One of Panasonic’s first products was battery-powered bicycle light released in 1923. It was a complete failure. Instead of changing the product, Matsushita changed his strategy. He gave away free samples to traders and dealers so they could demonstrate the light to potential customers. This proved a huge success. Almost as an aside, the light was a perfectly good product for its time.
The strategy of the last 100 years has been to make new products, market them and sell them, to replace the old products. Little thought was ever given to what became of the old products. In Australia, our front lawns have long been the final resting place for our once-loved TV or washing machine or fridge. But we were wrong — the final resting place for these appliances was actually landfill.
Japan is the geo-political opposite of Australia: it’s a small country with a big population. The problem of ‘landfull’ has already arrived, and the Japanese Government has acted, implementing new laws mandating compulsory recycling on four product categories: TVs, laundry, refrigeration and air conditioners.
At the Panasonic Eco Technology Centre (PETEC) in Kato City, one hour’s drive south of Osaka, these TVs and appliances are crushed and separated into scrap metal, plastics and other waste, with these materials then on-sold for future use.
Interestingly, this is not an act of environmental charity for Panasonic, with PETEC running at a profit. Revenues are generated by a levy on recycling and income from the sale of parts. This profit is then reinvested into research and development, rather than being distributed to shareholders.
Of even more interest is this levy. Unlike in Australia, where manufacturers and importers are expected to pay for recycling, it’s the consumers funding the scheme in Japan. According to PETEC president Kazayuki Tomita, current rates for TV recycling are around AU $22 for a small TV and AU $28 for a large TV.
Although this model appears to work in Japan, the industry body charged with implementing a recycling scheme in Australia, Product Stewardship Australia (PSA, which has since ‘transitioned’ into the ANZRP) has no plans to charge consumers. The Gillard Government act legislating the TV and PC recycling scheme, passed on 22 June 2011, all but guarantees that both retailers and consumers will not bear any cost for this process.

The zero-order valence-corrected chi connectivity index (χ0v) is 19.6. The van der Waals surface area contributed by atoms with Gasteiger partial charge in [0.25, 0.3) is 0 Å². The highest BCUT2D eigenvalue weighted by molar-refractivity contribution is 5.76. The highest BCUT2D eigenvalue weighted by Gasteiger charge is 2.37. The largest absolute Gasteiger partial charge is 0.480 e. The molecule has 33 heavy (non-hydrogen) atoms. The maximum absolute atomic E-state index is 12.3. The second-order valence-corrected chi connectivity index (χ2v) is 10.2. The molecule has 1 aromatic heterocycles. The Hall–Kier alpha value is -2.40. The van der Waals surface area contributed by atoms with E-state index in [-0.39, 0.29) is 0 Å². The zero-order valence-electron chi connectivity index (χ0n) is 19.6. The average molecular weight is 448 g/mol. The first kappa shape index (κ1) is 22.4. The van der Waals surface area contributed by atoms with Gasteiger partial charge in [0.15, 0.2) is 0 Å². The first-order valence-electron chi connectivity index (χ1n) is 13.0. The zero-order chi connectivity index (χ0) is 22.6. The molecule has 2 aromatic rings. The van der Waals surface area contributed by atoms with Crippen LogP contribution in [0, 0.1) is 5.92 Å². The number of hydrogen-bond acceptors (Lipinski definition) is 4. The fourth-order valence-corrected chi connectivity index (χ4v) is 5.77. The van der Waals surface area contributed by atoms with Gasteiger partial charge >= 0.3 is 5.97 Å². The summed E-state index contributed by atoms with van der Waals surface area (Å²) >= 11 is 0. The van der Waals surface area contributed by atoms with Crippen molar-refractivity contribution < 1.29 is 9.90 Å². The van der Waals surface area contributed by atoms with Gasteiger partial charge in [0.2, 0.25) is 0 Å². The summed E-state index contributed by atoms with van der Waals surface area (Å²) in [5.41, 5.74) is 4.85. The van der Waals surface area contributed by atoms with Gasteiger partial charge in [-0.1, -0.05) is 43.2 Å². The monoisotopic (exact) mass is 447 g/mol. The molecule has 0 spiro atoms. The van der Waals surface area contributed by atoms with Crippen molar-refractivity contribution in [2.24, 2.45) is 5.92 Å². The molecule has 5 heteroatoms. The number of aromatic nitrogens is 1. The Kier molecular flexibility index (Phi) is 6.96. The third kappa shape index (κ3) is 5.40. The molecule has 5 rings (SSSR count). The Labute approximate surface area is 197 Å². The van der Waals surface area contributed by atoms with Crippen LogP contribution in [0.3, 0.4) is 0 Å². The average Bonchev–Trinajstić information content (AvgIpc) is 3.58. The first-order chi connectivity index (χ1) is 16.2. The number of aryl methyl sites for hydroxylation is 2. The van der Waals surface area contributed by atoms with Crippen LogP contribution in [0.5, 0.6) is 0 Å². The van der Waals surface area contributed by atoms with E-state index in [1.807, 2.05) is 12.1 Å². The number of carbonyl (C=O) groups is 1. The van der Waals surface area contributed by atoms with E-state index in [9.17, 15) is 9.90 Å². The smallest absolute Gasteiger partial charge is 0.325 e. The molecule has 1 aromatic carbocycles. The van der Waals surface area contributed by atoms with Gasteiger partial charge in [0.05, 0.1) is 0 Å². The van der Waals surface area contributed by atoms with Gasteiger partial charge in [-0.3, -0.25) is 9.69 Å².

“The first sectors to drive this new age of action on product take-back and recycling are the TV and ICT industries,” said a PSA spokesperson shortly after the bill was passed. “With funding and implementation to come from TV and computer manufacturers and suppliers, Australia is poised to benefit from an industry-led collection, recycling and community education initiative.”
Panasonic is an active member of PSA, along with Sony, Samsung, Sharp, Sanyo, LG, Hisense, TEAC, Philips, JVC, Toshiba and Bush. Although this is a sizable representation of the TV industry, there are still many TV brands and importers not involved.
An Environmental Dilemma
In game theory, there’s a scenario called The Volunteer’s Dilemma. Imagine if an apartment building suffered a blackout. If only one resident called and paid for an electrician to visit, everyone in the apartment will get their power back. But if none of the residents call an electrician, none of them will get their electricity switched on.
The propensity for residents to do nothing — to assume that someone else will bear the cost — is natural. This leads to what’s known as ‘freeriding’.
The compulsion for freeriding in the recycling dilemma is enormous. If you’re running a business charged with making money for your stakeholders, it is a big step to invest money in a voluntary scheme that may or may not be effective.
Two years ago, Panasonic Australia managing director Steve Rust hit out at freeriders, telling Appliance Retailer that a tax on importing TVs must be industry-wide and must apply to each and every TV brought into the country.
The use of ‘freeriders’ as an epithet was thrown about by PSA executive director John Gertsakis and by Sony national technology services manager Stuart Clark. Explaining the counter view at that time was ViewSonic country manager William Tse.
“Existing PSA members are conglomerates that have large operations in Australia,” Tse said. “ViewSonic is a global company, however with a small business set up locally compared with PSA member companies.
“Becoming a member of PSA at this point in time would not be beneficial or economically viable for ViewSonic. PSA membership is not compulsory and without legislation in place, members are effectively lobbyists.”
Effectively lobbyists? Maybe.